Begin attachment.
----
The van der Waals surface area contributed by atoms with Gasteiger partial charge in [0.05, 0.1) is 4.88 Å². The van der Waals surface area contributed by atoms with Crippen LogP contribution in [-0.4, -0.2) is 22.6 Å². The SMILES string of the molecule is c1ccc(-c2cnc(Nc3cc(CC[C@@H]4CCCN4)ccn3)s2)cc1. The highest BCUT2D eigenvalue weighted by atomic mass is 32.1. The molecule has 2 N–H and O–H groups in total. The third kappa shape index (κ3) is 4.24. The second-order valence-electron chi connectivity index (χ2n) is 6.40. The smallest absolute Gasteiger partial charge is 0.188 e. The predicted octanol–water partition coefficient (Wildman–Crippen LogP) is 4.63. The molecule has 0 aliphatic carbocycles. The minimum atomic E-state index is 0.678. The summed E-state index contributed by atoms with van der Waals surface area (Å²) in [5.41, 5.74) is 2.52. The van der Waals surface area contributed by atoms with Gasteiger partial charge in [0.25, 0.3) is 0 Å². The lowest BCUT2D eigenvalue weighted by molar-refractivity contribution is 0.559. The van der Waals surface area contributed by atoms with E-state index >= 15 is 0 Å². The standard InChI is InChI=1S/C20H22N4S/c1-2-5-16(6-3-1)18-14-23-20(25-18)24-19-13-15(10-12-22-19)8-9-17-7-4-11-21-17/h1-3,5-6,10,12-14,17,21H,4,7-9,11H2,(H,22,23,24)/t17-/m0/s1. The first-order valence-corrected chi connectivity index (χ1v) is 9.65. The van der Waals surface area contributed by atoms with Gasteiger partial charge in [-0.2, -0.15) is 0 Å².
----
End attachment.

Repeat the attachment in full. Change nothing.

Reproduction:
The van der Waals surface area contributed by atoms with Gasteiger partial charge in [0.05, 0.1) is 4.88 Å². The van der Waals surface area contributed by atoms with Crippen LogP contribution in [-0.4, -0.2) is 22.6 Å². The SMILES string of the molecule is c1ccc(-c2cnc(Nc3cc(CC[C@@H]4CCCN4)ccn3)s2)cc1. The highest BCUT2D eigenvalue weighted by atomic mass is 32.1. The molecule has 2 N–H and O–H groups in total. The third kappa shape index (κ3) is 4.24. The second-order valence-electron chi connectivity index (χ2n) is 6.40. The smallest absolute Gasteiger partial charge is 0.188 e. The predicted octanol–water partition coefficient (Wildman–Crippen LogP) is 4.63. The molecule has 0 aliphatic carbocycles. The minimum atomic E-state index is 0.678. The summed E-state index contributed by atoms with van der Waals surface area (Å²) in [5.41, 5.74) is 2.52. The van der Waals surface area contributed by atoms with Gasteiger partial charge in [0.25, 0.3) is 0 Å². The lowest BCUT2D eigenvalue weighted by molar-refractivity contribution is 0.559. The van der Waals surface area contributed by atoms with E-state index >= 15 is 0 Å². The standard InChI is InChI=1S/C20H22N4S/c1-2-5-16(6-3-1)18-14-23-20(25-18)24-19-13-15(10-12-22-19)8-9-17-7-4-11-21-17/h1-3,5-6,10,12-14,17,21H,4,7-9,11H2,(H,22,23,24)/t17-/m0/s1. The first-order valence-corrected chi connectivity index (χ1v) is 9.65. The van der Waals surface area contributed by atoms with Gasteiger partial charge in [-0.2, -0.15) is 0 Å².